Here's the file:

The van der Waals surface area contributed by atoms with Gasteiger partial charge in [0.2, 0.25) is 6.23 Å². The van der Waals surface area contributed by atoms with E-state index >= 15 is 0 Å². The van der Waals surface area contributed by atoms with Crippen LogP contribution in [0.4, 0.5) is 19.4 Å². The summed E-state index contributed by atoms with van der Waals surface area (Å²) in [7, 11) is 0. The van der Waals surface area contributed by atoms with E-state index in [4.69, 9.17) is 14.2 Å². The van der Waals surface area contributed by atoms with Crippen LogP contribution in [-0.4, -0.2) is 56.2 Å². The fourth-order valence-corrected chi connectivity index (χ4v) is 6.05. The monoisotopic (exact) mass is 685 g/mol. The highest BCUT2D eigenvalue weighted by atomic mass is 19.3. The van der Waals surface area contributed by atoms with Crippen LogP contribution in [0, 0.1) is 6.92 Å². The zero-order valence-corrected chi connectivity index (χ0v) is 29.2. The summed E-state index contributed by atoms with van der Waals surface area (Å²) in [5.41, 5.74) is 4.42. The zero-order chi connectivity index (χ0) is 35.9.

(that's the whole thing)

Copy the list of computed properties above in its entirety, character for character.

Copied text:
The van der Waals surface area contributed by atoms with Gasteiger partial charge in [0.2, 0.25) is 6.23 Å². The van der Waals surface area contributed by atoms with E-state index >= 15 is 0 Å². The van der Waals surface area contributed by atoms with Crippen LogP contribution in [0.4, 0.5) is 19.4 Å². The summed E-state index contributed by atoms with van der Waals surface area (Å²) in [7, 11) is 0. The van der Waals surface area contributed by atoms with E-state index in [4.69, 9.17) is 14.2 Å². The van der Waals surface area contributed by atoms with Crippen LogP contribution in [-0.4, -0.2) is 56.2 Å². The fourth-order valence-corrected chi connectivity index (χ4v) is 6.05. The monoisotopic (exact) mass is 685 g/mol. The highest BCUT2D eigenvalue weighted by atomic mass is 19.3. The van der Waals surface area contributed by atoms with Crippen LogP contribution in [0, 0.1) is 6.92 Å². The zero-order valence-corrected chi connectivity index (χ0v) is 29.2. The summed E-state index contributed by atoms with van der Waals surface area (Å²) in [5.41, 5.74) is 4.42. The zero-order chi connectivity index (χ0) is 35.9.